In 2016, only about 61 percent of voting-age Americans cast a ballot. The percentage was similar for self-identifying Christians. In other words, while faith seems to make a difference in the voting decisions of American Christians who do vote, it doesn’t seem to make much of a difference in whether they vote at all.
But it should. The fact that Jesus Christ is Lord of all should make a difference in every aspect of life, including how live out our citizenship.
Too often Christians make one of two opposite mistakes. The first is what French theologian Jacques Ellul called “the political illusion,” or assuming that everything rests on political outcomes.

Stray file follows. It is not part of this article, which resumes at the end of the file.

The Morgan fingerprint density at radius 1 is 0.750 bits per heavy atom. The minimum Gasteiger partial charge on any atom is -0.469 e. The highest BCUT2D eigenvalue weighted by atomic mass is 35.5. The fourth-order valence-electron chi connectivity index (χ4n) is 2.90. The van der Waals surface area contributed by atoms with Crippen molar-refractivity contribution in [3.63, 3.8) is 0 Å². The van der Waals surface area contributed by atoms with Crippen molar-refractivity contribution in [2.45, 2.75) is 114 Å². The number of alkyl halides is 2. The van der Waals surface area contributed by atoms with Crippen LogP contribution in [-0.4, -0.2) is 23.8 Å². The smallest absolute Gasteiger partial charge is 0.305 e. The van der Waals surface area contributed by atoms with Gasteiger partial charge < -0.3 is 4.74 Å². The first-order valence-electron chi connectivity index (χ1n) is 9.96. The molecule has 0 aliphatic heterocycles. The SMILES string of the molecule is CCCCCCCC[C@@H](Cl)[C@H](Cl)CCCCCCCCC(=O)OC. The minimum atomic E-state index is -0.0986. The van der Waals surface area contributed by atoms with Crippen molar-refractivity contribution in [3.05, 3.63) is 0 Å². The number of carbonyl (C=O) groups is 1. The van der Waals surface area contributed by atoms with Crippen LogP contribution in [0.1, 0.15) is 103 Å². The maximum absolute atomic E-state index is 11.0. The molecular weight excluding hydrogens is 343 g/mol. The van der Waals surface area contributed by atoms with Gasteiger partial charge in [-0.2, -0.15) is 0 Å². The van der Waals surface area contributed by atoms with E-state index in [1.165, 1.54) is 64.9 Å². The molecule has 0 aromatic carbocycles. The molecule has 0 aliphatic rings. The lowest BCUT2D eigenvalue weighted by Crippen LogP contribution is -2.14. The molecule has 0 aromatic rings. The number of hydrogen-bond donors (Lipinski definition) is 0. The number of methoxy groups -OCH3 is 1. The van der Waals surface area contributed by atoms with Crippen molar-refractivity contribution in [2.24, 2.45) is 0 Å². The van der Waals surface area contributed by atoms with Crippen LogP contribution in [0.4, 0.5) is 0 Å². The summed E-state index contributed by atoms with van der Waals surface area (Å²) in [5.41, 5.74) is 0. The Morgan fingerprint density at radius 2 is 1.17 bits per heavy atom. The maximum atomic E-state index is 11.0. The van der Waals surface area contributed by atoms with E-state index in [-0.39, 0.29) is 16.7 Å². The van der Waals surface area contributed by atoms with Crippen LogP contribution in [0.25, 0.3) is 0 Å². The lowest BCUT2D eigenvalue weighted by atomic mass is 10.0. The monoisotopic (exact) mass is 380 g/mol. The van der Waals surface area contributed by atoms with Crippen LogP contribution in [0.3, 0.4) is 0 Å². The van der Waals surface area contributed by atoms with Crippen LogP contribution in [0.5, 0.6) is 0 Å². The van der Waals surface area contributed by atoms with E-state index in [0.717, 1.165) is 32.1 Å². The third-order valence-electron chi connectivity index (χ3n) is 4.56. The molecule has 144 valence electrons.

The other mistake is the political delusion, the idea that political engagement of any kind is pointlessly unnecessary or perhaps even implicates one in evil. Neither is not the case for American Christians today.
I will put it bluntly, for American Christians, voting is both a civic duty and a Christian responsibility. Make sure you fulfill your duty today.
Politics & Government
Religion & Society
Joseph Backholm | What Would You Say? | October 8, 2020
Why (and How) Christians Should Vote
John Stonestreet | Breakpoint | September 22, 2020
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